Gibbes exhibit investigates role of props

Image by GibbesImage by 20090514-propmaster.jpg A brief video from behind the scenes at the exhibit.

Update May 14:

If you haven't already gone, the Gibbes Museum of Art's latest installation 'Prop Master' looks like it is worth the trip. Susan Harbage Page and Juan Logan show how art, like props from a set, can either reinforce, challenge, or undermine societal standards.

As Charlotte Hutson-Wrenn writes on her blog, in part:

Prop Master is about race, class, gender and sexual identity in the South, and particularly, at the Gibbes Museum in Charleston, which for the last 100 years, included only 40 works by African Americans in its collection of 10,000. pieces. “Props” support us, and here we question all that.

The art is somewhat controversial and bold, something the Gibbes has shied away from in the past.

The Charleston City Paper also has a write-up on the installation.

First reporting:

Prop Master: An Installation by Juan Logan and Susan Harbage Page will be exhibited in the Main Gallery of the Gibbes Museum from April 3 to July 19, 2009.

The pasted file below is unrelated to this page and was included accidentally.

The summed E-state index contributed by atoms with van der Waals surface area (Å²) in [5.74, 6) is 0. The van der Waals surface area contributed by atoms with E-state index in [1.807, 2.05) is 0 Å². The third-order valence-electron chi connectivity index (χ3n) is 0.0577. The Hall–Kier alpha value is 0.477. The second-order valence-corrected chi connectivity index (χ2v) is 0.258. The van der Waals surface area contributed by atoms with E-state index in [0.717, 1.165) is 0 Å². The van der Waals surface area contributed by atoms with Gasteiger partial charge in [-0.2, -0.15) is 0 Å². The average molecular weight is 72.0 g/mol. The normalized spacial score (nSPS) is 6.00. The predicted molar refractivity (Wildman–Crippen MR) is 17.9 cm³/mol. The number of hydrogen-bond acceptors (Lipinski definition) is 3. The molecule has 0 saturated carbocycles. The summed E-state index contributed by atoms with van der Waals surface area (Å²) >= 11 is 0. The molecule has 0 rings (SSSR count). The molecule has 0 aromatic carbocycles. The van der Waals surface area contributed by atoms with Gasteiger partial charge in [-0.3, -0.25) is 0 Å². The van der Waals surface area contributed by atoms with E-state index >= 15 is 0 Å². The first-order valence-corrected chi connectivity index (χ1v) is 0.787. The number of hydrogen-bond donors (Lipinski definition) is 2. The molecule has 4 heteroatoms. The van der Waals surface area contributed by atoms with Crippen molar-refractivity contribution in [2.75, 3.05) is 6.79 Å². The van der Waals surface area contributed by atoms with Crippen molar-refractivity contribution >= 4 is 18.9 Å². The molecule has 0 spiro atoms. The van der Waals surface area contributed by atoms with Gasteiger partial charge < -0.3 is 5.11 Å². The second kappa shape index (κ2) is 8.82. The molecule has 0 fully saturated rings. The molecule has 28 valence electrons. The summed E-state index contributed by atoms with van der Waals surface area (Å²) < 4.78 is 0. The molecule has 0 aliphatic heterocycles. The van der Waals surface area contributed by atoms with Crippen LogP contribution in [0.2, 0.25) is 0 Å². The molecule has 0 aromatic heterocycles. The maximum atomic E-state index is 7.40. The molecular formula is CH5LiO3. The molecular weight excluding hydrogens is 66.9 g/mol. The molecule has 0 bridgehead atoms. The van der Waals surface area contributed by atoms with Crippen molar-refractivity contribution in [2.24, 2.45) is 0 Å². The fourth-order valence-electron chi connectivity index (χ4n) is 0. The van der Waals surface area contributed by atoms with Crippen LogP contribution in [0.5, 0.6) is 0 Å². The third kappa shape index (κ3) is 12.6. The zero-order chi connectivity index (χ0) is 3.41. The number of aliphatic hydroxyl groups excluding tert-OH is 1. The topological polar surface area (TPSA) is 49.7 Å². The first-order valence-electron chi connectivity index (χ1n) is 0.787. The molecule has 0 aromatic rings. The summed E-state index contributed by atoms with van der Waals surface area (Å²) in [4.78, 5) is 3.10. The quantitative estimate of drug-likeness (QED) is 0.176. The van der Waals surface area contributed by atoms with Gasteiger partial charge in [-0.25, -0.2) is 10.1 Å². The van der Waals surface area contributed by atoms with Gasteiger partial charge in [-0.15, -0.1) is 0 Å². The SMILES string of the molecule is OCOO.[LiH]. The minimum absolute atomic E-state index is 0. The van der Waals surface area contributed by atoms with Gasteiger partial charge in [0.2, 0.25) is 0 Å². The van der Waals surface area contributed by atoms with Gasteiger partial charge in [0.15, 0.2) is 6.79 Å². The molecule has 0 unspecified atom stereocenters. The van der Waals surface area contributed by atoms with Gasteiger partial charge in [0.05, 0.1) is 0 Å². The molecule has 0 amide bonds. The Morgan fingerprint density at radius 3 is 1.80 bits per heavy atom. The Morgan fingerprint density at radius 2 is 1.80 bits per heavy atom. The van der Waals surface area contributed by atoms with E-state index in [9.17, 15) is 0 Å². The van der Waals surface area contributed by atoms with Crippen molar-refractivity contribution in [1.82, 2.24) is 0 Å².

Here's a bit about the exhibit from an e-mailed press release:

Artists Susan Harbage Page and Juan Logan juxtapose art objects drawn from the Gibbes' collection and decorative art objects from local public and private collections, with works of their own creation, to investigate the role of the institution of the museum as both a prop master and a prop with regard to race, class, and gender relations in Charleston society.

These two artists have borrowed the idea of a prop master from the theatre. It traditionally means the person who gathers props for a production, but in this context the "exhibition critiques portraiture as a prop and support for a structure of social positions."

Don’t miss this great exhibit at the Gibbes, and to learn more please check out their Web site. Adult admission is $9.